Greenwald: “The Guardian itself “obtained the Embassy’s visitors logs in May,” and made no mention of Manafort’s visits at the time..”
Excuse me, but Greenwald and others do Luke Harding and the Guardian far too much honor by going into the details. The guy wrote a book called ‘Collusion’ for Pete’s sake. he does smear and hit pieces on Assange for a living. WikiLeaks is dead on when it says “Remember this day when the Guardian permitted a serial fabricator to totally destroy the paper’s reputation..”
Only, Harding and Guardian have published at least a dozen other stories of the same ‘level’. That reputation should be long gone. It’s not. Matrix.
The Guardian today published a blockbuster, instantly viral story claiming that anonymous sources told the newspaper that former Trump campaign manager Paul Manafort visited Julian Assange at least three times in the Ecuadorian Embassy, “in 2013, 2015 and in spring 2016.” The article – from lead reporter Luke Harding, who has a long-standing and vicious personal feud with WikiLeaks and is still promoting his book titled “Collusion: How Russia Helped Trump Win the White House” – presents no evidence, documents or other tangible proof to substantiate its claim, and it is deliberately vague on a key point: whether any of these alleged visits happened once Manafort was managing Trump’s campaign.
For its part, WikiLeaks vehemently and unambiguously denies the claim. “Remember this day when the Guardian permitted a serial fabricator to totally destroy the paper’s reputation,” the organization tweeted, adding: “WikiLeaks is willing to bet the Guardian a million dollars and its editor’s head that Manafort never met Assange.” The group also predicted: “This is going to be one of the most infamous news disasters since Stern published the ‘Hitler Diaries.’ [..] Of course it is possible that Manafort visited Assange – either on the dates the Guardian claims or at other times – but since the Guardian presents literally no evidence for the reader to evaluate, relying instead on a combination of an anonymous source and a secret and bizarrely vague intelligence document it claims it reviewed (but does not publish), no rational person would assume this story to be true.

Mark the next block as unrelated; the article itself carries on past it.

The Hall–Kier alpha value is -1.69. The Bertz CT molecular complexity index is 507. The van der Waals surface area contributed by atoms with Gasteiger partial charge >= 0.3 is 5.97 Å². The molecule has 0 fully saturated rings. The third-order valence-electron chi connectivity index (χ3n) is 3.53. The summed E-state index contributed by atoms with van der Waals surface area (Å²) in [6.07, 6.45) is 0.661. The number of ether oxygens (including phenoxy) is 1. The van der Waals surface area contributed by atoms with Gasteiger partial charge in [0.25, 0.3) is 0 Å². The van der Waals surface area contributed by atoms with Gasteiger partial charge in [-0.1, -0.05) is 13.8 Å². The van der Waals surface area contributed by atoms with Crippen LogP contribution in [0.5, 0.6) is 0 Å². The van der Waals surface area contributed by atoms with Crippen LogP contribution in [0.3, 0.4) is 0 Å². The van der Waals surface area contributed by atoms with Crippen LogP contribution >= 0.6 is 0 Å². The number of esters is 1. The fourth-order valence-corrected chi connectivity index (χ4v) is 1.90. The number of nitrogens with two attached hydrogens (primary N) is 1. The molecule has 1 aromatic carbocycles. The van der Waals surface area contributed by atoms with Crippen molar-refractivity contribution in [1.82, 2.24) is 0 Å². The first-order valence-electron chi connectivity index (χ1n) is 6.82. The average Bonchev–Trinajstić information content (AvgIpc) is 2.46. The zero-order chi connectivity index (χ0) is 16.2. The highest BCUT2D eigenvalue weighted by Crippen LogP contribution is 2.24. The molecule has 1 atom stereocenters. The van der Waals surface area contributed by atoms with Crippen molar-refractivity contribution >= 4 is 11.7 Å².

But the main point is this one: London itself is one of the world’s most surveilled, if not the most surveilled, cities. And the Ecuadorian Embassy in that city – for obvious reasons – is one of the most scrutinized, surveilled, monitored and filmed locations on the planet.